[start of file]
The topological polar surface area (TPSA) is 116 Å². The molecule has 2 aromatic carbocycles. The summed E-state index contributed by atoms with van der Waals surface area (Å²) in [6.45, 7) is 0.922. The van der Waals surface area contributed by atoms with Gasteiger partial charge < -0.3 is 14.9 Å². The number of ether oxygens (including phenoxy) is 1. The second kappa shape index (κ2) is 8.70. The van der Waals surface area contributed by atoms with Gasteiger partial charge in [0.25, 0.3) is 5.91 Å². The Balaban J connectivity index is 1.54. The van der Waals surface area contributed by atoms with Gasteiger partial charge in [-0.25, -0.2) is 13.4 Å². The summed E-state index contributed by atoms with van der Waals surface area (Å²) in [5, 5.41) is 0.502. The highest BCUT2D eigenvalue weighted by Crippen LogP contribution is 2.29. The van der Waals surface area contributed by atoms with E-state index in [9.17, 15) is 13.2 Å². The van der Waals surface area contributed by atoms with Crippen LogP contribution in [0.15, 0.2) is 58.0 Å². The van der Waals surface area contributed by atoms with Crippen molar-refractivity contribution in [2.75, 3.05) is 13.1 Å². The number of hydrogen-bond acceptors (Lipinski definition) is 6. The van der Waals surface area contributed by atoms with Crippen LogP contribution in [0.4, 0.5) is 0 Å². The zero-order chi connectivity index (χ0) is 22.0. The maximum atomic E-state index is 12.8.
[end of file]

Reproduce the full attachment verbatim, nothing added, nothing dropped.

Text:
The topological polar surface area (TPSA) is 116 Å². The molecule has 2 aromatic carbocycles. The summed E-state index contributed by atoms with van der Waals surface area (Å²) in [6.45, 7) is 0.922. The van der Waals surface area contributed by atoms with Gasteiger partial charge < -0.3 is 14.9 Å². The number of ether oxygens (including phenoxy) is 1. The second kappa shape index (κ2) is 8.70. The van der Waals surface area contributed by atoms with Gasteiger partial charge in [0.25, 0.3) is 5.91 Å². The Balaban J connectivity index is 1.54. The van der Waals surface area contributed by atoms with Gasteiger partial charge in [-0.25, -0.2) is 13.4 Å². The summed E-state index contributed by atoms with van der Waals surface area (Å²) in [5, 5.41) is 0.502. The highest BCUT2D eigenvalue weighted by Crippen LogP contribution is 2.29. The van der Waals surface area contributed by atoms with E-state index in [9.17, 15) is 13.2 Å². The van der Waals surface area contributed by atoms with Crippen LogP contribution in [0.15, 0.2) is 58.0 Å². The van der Waals surface area contributed by atoms with Crippen molar-refractivity contribution in [2.75, 3.05) is 13.1 Å². The number of hydrogen-bond acceptors (Lipinski definition) is 6. The van der Waals surface area contributed by atoms with Crippen LogP contribution in [0.4, 0.5) is 0 Å². The zero-order chi connectivity index (χ0) is 22.0. The maximum atomic E-state index is 12.8.